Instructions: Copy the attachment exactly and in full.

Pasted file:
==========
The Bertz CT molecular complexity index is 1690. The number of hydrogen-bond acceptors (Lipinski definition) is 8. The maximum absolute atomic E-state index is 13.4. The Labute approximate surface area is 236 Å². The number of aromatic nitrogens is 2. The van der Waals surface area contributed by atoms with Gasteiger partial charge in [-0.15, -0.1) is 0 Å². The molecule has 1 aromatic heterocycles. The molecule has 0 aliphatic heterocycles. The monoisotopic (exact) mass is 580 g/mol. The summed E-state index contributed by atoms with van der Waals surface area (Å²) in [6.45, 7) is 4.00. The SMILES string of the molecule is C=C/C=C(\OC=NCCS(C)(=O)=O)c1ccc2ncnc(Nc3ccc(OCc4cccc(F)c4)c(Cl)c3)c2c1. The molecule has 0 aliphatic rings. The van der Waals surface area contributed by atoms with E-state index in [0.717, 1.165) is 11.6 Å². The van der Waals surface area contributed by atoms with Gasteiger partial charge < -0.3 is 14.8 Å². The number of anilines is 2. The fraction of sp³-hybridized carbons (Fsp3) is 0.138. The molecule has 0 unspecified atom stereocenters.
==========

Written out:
The Bertz CT molecular complexity index is 1690. The number of hydrogen-bond acceptors (Lipinski definition) is 8. The maximum absolute atomic E-state index is 13.4. The Labute approximate surface area is 236 Å². The number of aromatic nitrogens is 2. The van der Waals surface area contributed by atoms with Gasteiger partial charge in [-0.15, -0.1) is 0 Å². The molecule has 1 aromatic heterocycles. The molecule has 0 aliphatic heterocycles. The monoisotopic (exact) mass is 580 g/mol. The summed E-state index contributed by atoms with van der Waals surface area (Å²) in [6.45, 7) is 4.00. The SMILES string of the molecule is C=C/C=C(\OC=NCCS(C)(=O)=O)c1ccc2ncnc(Nc3ccc(OCc4cccc(F)c4)c(Cl)c3)c2c1. The molecule has 0 aliphatic rings. The van der Waals surface area contributed by atoms with E-state index in [0.717, 1.165) is 11.6 Å². The van der Waals surface area contributed by atoms with Gasteiger partial charge < -0.3 is 14.8 Å². The number of anilines is 2. The fraction of sp³-hybridized carbons (Fsp3) is 0.138. The molecule has 0 unspecified atom stereocenters.